Learn How To Manage Your Pet's Behavior Yourself

An educated pet is a happier, healthier, better behaved pet. Training will not only strengthen the bond between you and your pet, but will also build their confidence and reduce any anxiety your pet may be feeling.

Management does not teach your pet what not to do. It simply prevents or discourages your pet from doing unwanted behaviors. In some cases, simply managing the problem can be enough, but it’s usually best to combine management with force-free positive reinforcement (treat or toy reward-based) training.

Behavior Management Techniques

You can use management to reduce or stop almost any unwanted behavior. Below are examples of some common behavior problems and potential management solutions.

Issue: Pulling on the Leash

  • Use a no-pull harness or head halter

Issue: Jumping on Counters

  • Close the dog in his crate or a bedroom when you can’t watch him

  • Place double-sided tape on the counters

  • Place a baking sheet covered in pennies just slightly over the edges of the counter

  • Keep food and other goodies off of the counters

Issue: Jumping on Guests

  • Place the dog in his crate when guests come over and don’t let him out until he calms down

  • Introduce the dog to guests outside before bringing them inside. This is often less exciting and reduces jumping

  • Keep the dog on leash when guests arrive and then remove the leash after the dog has settled down

Issue: Chewing on Non-Chew Toy Items

  • Keep tempting items out of reach of the dog or behind closed doors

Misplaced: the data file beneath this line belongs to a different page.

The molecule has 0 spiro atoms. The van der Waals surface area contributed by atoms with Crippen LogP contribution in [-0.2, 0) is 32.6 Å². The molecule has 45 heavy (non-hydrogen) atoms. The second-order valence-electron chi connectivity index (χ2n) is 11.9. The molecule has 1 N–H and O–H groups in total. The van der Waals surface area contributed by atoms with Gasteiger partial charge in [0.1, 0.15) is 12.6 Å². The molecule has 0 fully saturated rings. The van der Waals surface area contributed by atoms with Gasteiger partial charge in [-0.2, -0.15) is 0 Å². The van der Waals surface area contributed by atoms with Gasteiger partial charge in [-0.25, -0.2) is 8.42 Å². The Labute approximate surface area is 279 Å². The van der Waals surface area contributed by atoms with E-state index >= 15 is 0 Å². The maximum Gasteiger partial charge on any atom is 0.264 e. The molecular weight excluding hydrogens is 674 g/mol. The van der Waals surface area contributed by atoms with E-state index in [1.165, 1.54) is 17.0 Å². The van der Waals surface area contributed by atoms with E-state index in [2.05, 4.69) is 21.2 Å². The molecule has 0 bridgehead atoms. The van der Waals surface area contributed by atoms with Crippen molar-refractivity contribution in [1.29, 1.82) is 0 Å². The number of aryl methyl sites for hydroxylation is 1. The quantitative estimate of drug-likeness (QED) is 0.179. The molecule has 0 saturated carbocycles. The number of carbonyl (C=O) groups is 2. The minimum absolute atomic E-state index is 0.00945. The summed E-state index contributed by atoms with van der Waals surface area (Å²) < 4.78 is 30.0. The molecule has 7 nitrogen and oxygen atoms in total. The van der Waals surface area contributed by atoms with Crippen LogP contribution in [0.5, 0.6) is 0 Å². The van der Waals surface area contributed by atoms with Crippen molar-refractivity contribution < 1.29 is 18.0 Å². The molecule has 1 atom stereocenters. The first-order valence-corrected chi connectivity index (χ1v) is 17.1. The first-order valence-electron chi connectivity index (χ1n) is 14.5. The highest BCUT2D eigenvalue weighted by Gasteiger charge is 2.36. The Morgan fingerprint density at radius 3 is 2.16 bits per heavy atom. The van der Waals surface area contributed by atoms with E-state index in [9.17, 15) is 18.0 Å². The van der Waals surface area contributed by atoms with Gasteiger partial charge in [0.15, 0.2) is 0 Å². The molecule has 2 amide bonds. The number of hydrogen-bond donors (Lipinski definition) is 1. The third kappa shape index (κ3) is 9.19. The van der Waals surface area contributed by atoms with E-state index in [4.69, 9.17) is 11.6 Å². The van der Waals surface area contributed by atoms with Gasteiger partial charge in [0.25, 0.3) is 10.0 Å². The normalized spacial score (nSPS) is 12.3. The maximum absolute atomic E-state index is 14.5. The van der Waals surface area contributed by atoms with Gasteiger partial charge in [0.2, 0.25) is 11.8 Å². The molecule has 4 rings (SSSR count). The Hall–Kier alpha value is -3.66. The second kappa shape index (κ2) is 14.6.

• Crate the dog when she’s not supervised

  • Spray tempting items with a safe, but bad-tasting product, like Bitter Apple Spray

Issue: Digging in the Garden

  • Don’t leave the dog unattended outside

  • Place a fence around the garden

  • Lay chicken wire a few inches under the dirt

Handouts & Books


General Pet Behavior

  • The Dumb Friends League offers a number of handouts on teaching desired and discouraging undesirable behaviors.

Cat Behavior

  • The Cat Who Cried for Help (Dr. Nicholas Dodman): Using examples from his own practice, Dodman (a veterinary behaviorist) intelligently and humorously talks about symptoms, treatment options, and helpful tips for prevention.


  • Think Like a Cat (Pam Johnson-Bennett): A feline behaviorist provides excellent insight into cat behavior and gives helpful tips for stopping problem behaviors like destructive chewing, aggression, furniture scratching, and litter-box difficulties.

Dog Behavior

  • The Dog Who Loved Too Much (Dr. Nicholas Dodman): Using examples from his own practice, Dodman intelligently and humorously talks about symptoms, treatment options, and helpful tips for prevention.

  • Final Hope (Stephen Joubert): This book offers a comprehensive approach to dealing with an aggressive dog. It has a helpful section on finding a professional to work with.


Sometimes pet owners just need instructions and directions. Below are external resources that can help you train your cat or dog.

Dumb Friends League

The Dumb Friends League offers free pet behavior counseling over the phone or via email.

Cornell University Feline Health Center

The Camuti Consultation Service for cats is available Monday, Wednesday and Friday from 10 AM to 12 PM and from 2 PM to 4 PM ET, except holidays. Please note that you must pay for this service.

©2018 by Paws for Life Rescue. Proudly created with